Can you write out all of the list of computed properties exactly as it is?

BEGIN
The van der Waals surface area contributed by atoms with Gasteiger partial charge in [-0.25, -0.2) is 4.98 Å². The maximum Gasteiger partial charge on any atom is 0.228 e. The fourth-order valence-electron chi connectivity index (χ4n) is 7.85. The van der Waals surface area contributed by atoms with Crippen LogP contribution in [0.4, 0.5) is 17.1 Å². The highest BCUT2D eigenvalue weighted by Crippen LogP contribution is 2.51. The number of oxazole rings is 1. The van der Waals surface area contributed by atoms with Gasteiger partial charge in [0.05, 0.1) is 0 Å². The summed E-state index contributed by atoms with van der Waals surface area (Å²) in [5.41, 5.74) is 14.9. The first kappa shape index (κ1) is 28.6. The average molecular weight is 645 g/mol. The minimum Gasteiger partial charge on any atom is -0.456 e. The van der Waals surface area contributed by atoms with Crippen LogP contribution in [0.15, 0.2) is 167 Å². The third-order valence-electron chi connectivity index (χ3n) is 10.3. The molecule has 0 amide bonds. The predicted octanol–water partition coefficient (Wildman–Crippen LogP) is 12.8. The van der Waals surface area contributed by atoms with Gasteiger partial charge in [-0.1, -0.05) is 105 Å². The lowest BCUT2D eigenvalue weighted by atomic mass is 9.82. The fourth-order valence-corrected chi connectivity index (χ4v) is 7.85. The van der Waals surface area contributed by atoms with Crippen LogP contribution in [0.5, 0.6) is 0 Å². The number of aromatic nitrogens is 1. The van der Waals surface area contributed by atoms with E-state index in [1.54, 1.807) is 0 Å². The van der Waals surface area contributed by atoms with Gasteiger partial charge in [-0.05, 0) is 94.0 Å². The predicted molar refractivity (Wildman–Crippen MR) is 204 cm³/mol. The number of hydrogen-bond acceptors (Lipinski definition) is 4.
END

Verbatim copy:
The van der Waals surface area contributed by atoms with Gasteiger partial charge in [-0.25, -0.2) is 4.98 Å². The maximum Gasteiger partial charge on any atom is 0.228 e. The fourth-order valence-electron chi connectivity index (χ4n) is 7.85. The van der Waals surface area contributed by atoms with Crippen LogP contribution in [0.4, 0.5) is 17.1 Å². The highest BCUT2D eigenvalue weighted by Crippen LogP contribution is 2.51. The number of oxazole rings is 1. The van der Waals surface area contributed by atoms with Gasteiger partial charge in [0.05, 0.1) is 0 Å². The summed E-state index contributed by atoms with van der Waals surface area (Å²) in [5.41, 5.74) is 14.9. The first kappa shape index (κ1) is 28.6. The average molecular weight is 645 g/mol. The minimum Gasteiger partial charge on any atom is -0.456 e. The van der Waals surface area contributed by atoms with Crippen LogP contribution in [0.15, 0.2) is 167 Å². The third-order valence-electron chi connectivity index (χ3n) is 10.3. The molecule has 0 amide bonds. The predicted octanol–water partition coefficient (Wildman–Crippen LogP) is 12.8. The van der Waals surface area contributed by atoms with Gasteiger partial charge in [-0.1, -0.05) is 105 Å². The lowest BCUT2D eigenvalue weighted by atomic mass is 9.82. The fourth-order valence-corrected chi connectivity index (χ4v) is 7.85. The van der Waals surface area contributed by atoms with Crippen LogP contribution in [0.5, 0.6) is 0 Å². The number of aromatic nitrogens is 1. The van der Waals surface area contributed by atoms with E-state index in [1.54, 1.807) is 0 Å². The van der Waals surface area contributed by atoms with Gasteiger partial charge in [-0.05, 0) is 94.0 Å². The predicted molar refractivity (Wildman–Crippen MR) is 204 cm³/mol. The number of hydrogen-bond acceptors (Lipinski definition) is 4.